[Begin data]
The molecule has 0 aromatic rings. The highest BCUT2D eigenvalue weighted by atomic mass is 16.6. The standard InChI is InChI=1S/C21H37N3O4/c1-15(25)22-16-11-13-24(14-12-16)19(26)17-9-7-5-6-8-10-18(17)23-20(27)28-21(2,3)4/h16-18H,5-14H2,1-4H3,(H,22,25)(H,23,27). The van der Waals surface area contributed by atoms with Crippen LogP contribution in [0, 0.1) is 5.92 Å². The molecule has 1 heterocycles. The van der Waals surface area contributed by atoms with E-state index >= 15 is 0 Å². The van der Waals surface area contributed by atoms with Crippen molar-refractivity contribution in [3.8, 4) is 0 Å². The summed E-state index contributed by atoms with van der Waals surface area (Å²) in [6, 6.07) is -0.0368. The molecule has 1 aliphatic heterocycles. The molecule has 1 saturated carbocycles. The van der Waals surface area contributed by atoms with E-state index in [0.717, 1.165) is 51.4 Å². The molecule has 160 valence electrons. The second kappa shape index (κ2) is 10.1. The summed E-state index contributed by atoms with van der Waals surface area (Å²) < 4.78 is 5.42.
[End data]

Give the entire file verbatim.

The molecule has 0 aromatic rings. The highest BCUT2D eigenvalue weighted by atomic mass is 16.6. The standard InChI is InChI=1S/C21H37N3O4/c1-15(25)22-16-11-13-24(14-12-16)19(26)17-9-7-5-6-8-10-18(17)23-20(27)28-21(2,3)4/h16-18H,5-14H2,1-4H3,(H,22,25)(H,23,27). The van der Waals surface area contributed by atoms with Crippen LogP contribution in [0, 0.1) is 5.92 Å². The molecule has 1 heterocycles. The van der Waals surface area contributed by atoms with E-state index >= 15 is 0 Å². The van der Waals surface area contributed by atoms with Crippen molar-refractivity contribution in [3.8, 4) is 0 Å². The summed E-state index contributed by atoms with van der Waals surface area (Å²) in [6, 6.07) is -0.0368. The molecule has 1 aliphatic heterocycles. The molecule has 1 saturated carbocycles. The van der Waals surface area contributed by atoms with E-state index in [0.717, 1.165) is 51.4 Å². The molecule has 160 valence electrons. The second kappa shape index (κ2) is 10.1. The summed E-state index contributed by atoms with van der Waals surface area (Å²) < 4.78 is 5.42.